We hope that all of these recipes bring joy to your taste buds while you get your fill of protein. Make sure to  share this article with anyone who thinks plant-based foods are low in protein! In the meantime, if you want to discover more meat replacement foods, check out our wide range of products, that includes tasty vegan sausages, seitan roast, fauxmage, pâté and much more! Warm sunny days are on their way and Gusta products have everything you need to welcome the arrival of BBQ season! Bon appétit! 

Is this vegan?!

It’s the infamous question we constantly ask ourselves when making the switch to a plant-based diet. It’s also repeated over and over again by our loved ones during a meal.  The question: Is this vegan?

To save you time at the grocery store or when educating those around you about your vegan lifestyle, we’re giving you all the answers you need!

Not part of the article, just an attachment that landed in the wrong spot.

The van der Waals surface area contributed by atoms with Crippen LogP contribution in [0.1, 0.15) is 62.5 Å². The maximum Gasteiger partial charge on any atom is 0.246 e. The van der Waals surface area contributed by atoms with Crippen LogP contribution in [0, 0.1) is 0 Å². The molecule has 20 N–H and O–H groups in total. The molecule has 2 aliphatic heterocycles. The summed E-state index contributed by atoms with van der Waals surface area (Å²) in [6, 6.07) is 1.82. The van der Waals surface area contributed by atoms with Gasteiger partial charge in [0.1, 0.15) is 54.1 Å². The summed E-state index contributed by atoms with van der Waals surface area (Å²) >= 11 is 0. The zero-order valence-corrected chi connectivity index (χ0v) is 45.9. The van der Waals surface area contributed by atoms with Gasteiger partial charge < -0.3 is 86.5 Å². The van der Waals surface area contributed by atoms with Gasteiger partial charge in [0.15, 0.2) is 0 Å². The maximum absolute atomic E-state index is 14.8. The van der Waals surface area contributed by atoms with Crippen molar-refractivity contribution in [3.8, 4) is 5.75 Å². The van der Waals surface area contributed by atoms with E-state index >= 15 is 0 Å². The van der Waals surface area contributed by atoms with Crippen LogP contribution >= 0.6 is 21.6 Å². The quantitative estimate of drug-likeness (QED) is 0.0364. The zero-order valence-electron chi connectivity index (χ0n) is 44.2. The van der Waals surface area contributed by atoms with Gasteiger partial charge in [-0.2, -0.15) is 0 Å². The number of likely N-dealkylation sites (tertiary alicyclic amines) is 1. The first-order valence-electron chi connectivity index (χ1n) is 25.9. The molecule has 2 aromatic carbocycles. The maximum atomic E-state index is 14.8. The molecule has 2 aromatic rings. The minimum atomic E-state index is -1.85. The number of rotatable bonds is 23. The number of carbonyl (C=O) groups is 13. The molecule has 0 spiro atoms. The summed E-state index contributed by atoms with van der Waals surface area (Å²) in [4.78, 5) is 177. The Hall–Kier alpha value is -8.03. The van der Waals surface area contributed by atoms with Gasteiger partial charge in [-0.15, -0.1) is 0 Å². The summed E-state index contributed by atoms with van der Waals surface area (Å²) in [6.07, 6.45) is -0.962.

Bread

Bread is usually made from flour, water, salt and yeast, which makes it vegan. However, it moves into the non-vegan category if other ingredients, such as pieces of cheese or bacon, are added to the dough. 

Croissants

What could be better than the flaky deliciousness of a fresh croissant? Unfortunately, unless you are enjoying them from a vegan bakery, croissants are not vegan! It’s the milk, butter and eggs that give them their delectable texture.

croissants

Jujubes

What exactly are jujubes made from? Given the list of perplexing ingredients, it’s not always easy to tell!  One main ingredient that does stand out is gelatin. It’s a substance made from boiling the skin, tendons, ligaments and bones of cows or pigs. Not that appetizing …